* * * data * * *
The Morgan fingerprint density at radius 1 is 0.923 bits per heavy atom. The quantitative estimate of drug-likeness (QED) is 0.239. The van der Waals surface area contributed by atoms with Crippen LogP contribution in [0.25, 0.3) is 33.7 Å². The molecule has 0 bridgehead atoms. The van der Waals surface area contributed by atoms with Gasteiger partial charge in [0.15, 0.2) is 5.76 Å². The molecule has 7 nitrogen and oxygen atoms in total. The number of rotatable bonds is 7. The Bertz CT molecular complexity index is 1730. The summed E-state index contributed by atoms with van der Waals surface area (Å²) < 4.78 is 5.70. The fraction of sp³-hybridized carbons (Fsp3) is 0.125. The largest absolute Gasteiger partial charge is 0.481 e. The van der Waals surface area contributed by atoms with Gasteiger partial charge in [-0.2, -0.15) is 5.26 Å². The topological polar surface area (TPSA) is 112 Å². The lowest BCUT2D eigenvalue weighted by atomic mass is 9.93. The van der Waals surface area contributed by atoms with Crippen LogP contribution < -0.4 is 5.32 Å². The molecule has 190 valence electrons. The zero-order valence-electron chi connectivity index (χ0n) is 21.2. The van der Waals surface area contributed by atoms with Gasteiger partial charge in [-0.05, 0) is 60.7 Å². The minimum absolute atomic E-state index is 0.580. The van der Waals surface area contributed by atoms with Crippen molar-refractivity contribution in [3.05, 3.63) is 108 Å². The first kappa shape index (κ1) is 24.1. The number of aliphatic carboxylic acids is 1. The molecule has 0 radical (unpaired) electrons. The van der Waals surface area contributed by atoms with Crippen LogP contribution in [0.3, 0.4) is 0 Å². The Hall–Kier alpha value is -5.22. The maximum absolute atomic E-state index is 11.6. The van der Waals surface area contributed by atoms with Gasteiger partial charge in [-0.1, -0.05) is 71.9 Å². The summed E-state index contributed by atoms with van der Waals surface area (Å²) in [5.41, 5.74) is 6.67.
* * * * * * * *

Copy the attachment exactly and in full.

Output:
The Morgan fingerprint density at radius 1 is 0.923 bits per heavy atom. The quantitative estimate of drug-likeness (QED) is 0.239. The van der Waals surface area contributed by atoms with Crippen LogP contribution in [0.25, 0.3) is 33.7 Å². The molecule has 0 bridgehead atoms. The van der Waals surface area contributed by atoms with Gasteiger partial charge in [0.15, 0.2) is 5.76 Å². The molecule has 7 nitrogen and oxygen atoms in total. The number of rotatable bonds is 7. The Bertz CT molecular complexity index is 1730. The summed E-state index contributed by atoms with van der Waals surface area (Å²) < 4.78 is 5.70. The fraction of sp³-hybridized carbons (Fsp3) is 0.125. The largest absolute Gasteiger partial charge is 0.481 e. The van der Waals surface area contributed by atoms with Gasteiger partial charge in [-0.2, -0.15) is 5.26 Å². The topological polar surface area (TPSA) is 112 Å². The lowest BCUT2D eigenvalue weighted by atomic mass is 9.93. The van der Waals surface area contributed by atoms with Crippen LogP contribution < -0.4 is 5.32 Å². The molecule has 190 valence electrons. The zero-order valence-electron chi connectivity index (χ0n) is 21.2. The van der Waals surface area contributed by atoms with Gasteiger partial charge in [-0.05, 0) is 60.7 Å². The minimum absolute atomic E-state index is 0.580. The van der Waals surface area contributed by atoms with Crippen molar-refractivity contribution in [3.05, 3.63) is 108 Å². The first kappa shape index (κ1) is 24.1. The number of aliphatic carboxylic acids is 1. The molecule has 0 radical (unpaired) electrons. The van der Waals surface area contributed by atoms with Crippen LogP contribution in [0.3, 0.4) is 0 Å². The Hall–Kier alpha value is -5.22. The maximum absolute atomic E-state index is 11.6. The van der Waals surface area contributed by atoms with Gasteiger partial charge in [-0.1, -0.05) is 71.9 Å². The summed E-state index contributed by atoms with van der Waals surface area (Å²) in [5.41, 5.74) is 6.67.